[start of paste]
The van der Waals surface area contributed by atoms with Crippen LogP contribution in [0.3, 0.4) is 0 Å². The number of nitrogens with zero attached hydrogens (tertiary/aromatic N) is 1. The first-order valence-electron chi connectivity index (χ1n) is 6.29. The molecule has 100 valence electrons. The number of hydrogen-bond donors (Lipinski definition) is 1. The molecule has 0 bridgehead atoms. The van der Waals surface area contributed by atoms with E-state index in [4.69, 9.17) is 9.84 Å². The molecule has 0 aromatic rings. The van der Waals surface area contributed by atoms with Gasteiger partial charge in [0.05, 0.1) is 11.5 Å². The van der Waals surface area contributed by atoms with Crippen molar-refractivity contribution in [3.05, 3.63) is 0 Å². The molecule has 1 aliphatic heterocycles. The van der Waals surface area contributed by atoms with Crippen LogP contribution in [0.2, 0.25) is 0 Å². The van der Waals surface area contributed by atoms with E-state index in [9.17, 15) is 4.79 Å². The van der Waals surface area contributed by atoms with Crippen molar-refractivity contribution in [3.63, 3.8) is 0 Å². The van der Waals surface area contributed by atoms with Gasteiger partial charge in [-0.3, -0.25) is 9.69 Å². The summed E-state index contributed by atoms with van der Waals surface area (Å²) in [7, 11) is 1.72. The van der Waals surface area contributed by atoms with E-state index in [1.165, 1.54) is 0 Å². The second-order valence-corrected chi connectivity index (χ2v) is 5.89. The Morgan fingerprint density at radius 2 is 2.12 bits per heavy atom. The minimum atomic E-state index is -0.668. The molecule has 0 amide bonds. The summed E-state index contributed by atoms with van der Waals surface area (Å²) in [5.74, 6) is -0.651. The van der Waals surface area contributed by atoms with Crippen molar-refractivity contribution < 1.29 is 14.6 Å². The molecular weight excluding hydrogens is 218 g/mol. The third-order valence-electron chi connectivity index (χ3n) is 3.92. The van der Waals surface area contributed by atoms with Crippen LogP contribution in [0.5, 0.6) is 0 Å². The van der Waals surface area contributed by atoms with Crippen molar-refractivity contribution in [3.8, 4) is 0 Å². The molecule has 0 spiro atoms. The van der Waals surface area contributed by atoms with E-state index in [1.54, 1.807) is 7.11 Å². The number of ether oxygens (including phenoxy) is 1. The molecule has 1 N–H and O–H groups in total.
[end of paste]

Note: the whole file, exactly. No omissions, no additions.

The van der Waals surface area contributed by atoms with Crippen LogP contribution in [0.3, 0.4) is 0 Å². The number of nitrogens with zero attached hydrogens (tertiary/aromatic N) is 1. The first-order valence-electron chi connectivity index (χ1n) is 6.29. The molecule has 100 valence electrons. The number of hydrogen-bond donors (Lipinski definition) is 1. The molecule has 0 bridgehead atoms. The van der Waals surface area contributed by atoms with E-state index in [4.69, 9.17) is 9.84 Å². The molecule has 0 aromatic rings. The van der Waals surface area contributed by atoms with Gasteiger partial charge in [0.05, 0.1) is 11.5 Å². The van der Waals surface area contributed by atoms with Crippen molar-refractivity contribution in [3.05, 3.63) is 0 Å². The molecule has 1 aliphatic heterocycles. The van der Waals surface area contributed by atoms with Crippen LogP contribution in [0.2, 0.25) is 0 Å². The van der Waals surface area contributed by atoms with E-state index in [9.17, 15) is 4.79 Å². The van der Waals surface area contributed by atoms with Crippen molar-refractivity contribution in [3.63, 3.8) is 0 Å². The van der Waals surface area contributed by atoms with Gasteiger partial charge in [-0.3, -0.25) is 9.69 Å². The summed E-state index contributed by atoms with van der Waals surface area (Å²) in [7, 11) is 1.72. The van der Waals surface area contributed by atoms with E-state index in [1.165, 1.54) is 0 Å². The second-order valence-corrected chi connectivity index (χ2v) is 5.89. The Morgan fingerprint density at radius 2 is 2.12 bits per heavy atom. The minimum atomic E-state index is -0.668. The molecule has 0 amide bonds. The summed E-state index contributed by atoms with van der Waals surface area (Å²) in [5.74, 6) is -0.651. The van der Waals surface area contributed by atoms with Crippen molar-refractivity contribution < 1.29 is 14.6 Å². The molecular weight excluding hydrogens is 218 g/mol. The third-order valence-electron chi connectivity index (χ3n) is 3.92. The van der Waals surface area contributed by atoms with Crippen LogP contribution in [0.5, 0.6) is 0 Å². The van der Waals surface area contributed by atoms with Crippen molar-refractivity contribution in [3.8, 4) is 0 Å². The molecule has 0 spiro atoms. The van der Waals surface area contributed by atoms with E-state index in [1.54, 1.807) is 7.11 Å². The number of ether oxygens (including phenoxy) is 1. The molecule has 1 N–H and O–H groups in total.